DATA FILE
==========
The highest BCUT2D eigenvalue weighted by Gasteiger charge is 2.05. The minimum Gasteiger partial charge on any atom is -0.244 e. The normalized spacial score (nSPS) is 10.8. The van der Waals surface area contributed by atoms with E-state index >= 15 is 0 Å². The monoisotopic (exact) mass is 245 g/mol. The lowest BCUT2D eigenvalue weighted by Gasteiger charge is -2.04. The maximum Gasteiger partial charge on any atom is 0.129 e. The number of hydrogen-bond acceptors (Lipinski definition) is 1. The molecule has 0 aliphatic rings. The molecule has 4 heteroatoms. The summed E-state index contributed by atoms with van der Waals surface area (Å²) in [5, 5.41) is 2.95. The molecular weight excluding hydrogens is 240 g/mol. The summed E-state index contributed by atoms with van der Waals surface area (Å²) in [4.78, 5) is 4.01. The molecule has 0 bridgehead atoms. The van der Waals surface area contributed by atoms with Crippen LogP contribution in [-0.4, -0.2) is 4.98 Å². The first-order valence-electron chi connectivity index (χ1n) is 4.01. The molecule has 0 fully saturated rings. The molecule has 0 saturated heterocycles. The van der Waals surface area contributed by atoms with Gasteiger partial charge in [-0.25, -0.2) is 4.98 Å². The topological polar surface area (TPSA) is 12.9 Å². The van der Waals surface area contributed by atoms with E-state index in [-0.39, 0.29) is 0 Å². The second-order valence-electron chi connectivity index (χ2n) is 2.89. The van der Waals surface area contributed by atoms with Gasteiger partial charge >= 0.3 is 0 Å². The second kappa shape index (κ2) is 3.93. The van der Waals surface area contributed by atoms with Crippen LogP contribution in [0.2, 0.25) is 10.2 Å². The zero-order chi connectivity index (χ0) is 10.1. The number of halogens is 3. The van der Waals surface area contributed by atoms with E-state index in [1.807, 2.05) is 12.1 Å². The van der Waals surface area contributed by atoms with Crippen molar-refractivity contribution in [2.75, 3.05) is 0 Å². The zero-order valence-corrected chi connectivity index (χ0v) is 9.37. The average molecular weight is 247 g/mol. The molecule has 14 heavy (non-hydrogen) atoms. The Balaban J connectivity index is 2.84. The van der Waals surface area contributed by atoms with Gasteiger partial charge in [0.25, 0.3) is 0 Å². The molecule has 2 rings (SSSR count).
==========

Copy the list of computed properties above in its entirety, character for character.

The highest BCUT2D eigenvalue weighted by Gasteiger charge is 2.05. The minimum Gasteiger partial charge on any atom is -0.244 e. The normalized spacial score (nSPS) is 10.8. The van der Waals surface area contributed by atoms with E-state index >= 15 is 0 Å². The monoisotopic (exact) mass is 245 g/mol. The lowest BCUT2D eigenvalue weighted by Gasteiger charge is -2.04. The maximum Gasteiger partial charge on any atom is 0.129 e. The number of hydrogen-bond acceptors (Lipinski definition) is 1. The molecule has 0 aliphatic rings. The molecule has 4 heteroatoms. The summed E-state index contributed by atoms with van der Waals surface area (Å²) in [5, 5.41) is 2.95. The molecular weight excluding hydrogens is 240 g/mol. The summed E-state index contributed by atoms with van der Waals surface area (Å²) in [4.78, 5) is 4.01. The molecule has 0 bridgehead atoms. The van der Waals surface area contributed by atoms with Crippen LogP contribution in [-0.4, -0.2) is 4.98 Å². The first-order valence-electron chi connectivity index (χ1n) is 4.01. The molecule has 0 fully saturated rings. The molecule has 0 saturated heterocycles. The van der Waals surface area contributed by atoms with Gasteiger partial charge in [-0.25, -0.2) is 4.98 Å². The topological polar surface area (TPSA) is 12.9 Å². The van der Waals surface area contributed by atoms with E-state index in [-0.39, 0.29) is 0 Å². The second-order valence-electron chi connectivity index (χ2n) is 2.89. The van der Waals surface area contributed by atoms with Gasteiger partial charge >= 0.3 is 0 Å². The second kappa shape index (κ2) is 3.93. The van der Waals surface area contributed by atoms with Crippen LogP contribution in [0.2, 0.25) is 10.2 Å². The zero-order chi connectivity index (χ0) is 10.1. The number of halogens is 3. The van der Waals surface area contributed by atoms with E-state index in [1.807, 2.05) is 12.1 Å². The van der Waals surface area contributed by atoms with Crippen molar-refractivity contribution in [2.75, 3.05) is 0 Å². The zero-order valence-corrected chi connectivity index (χ0v) is 9.37. The average molecular weight is 247 g/mol. The molecule has 14 heavy (non-hydrogen) atoms. The Balaban J connectivity index is 2.84. The van der Waals surface area contributed by atoms with Gasteiger partial charge in [0.25, 0.3) is 0 Å². The molecule has 2 rings (SSSR count).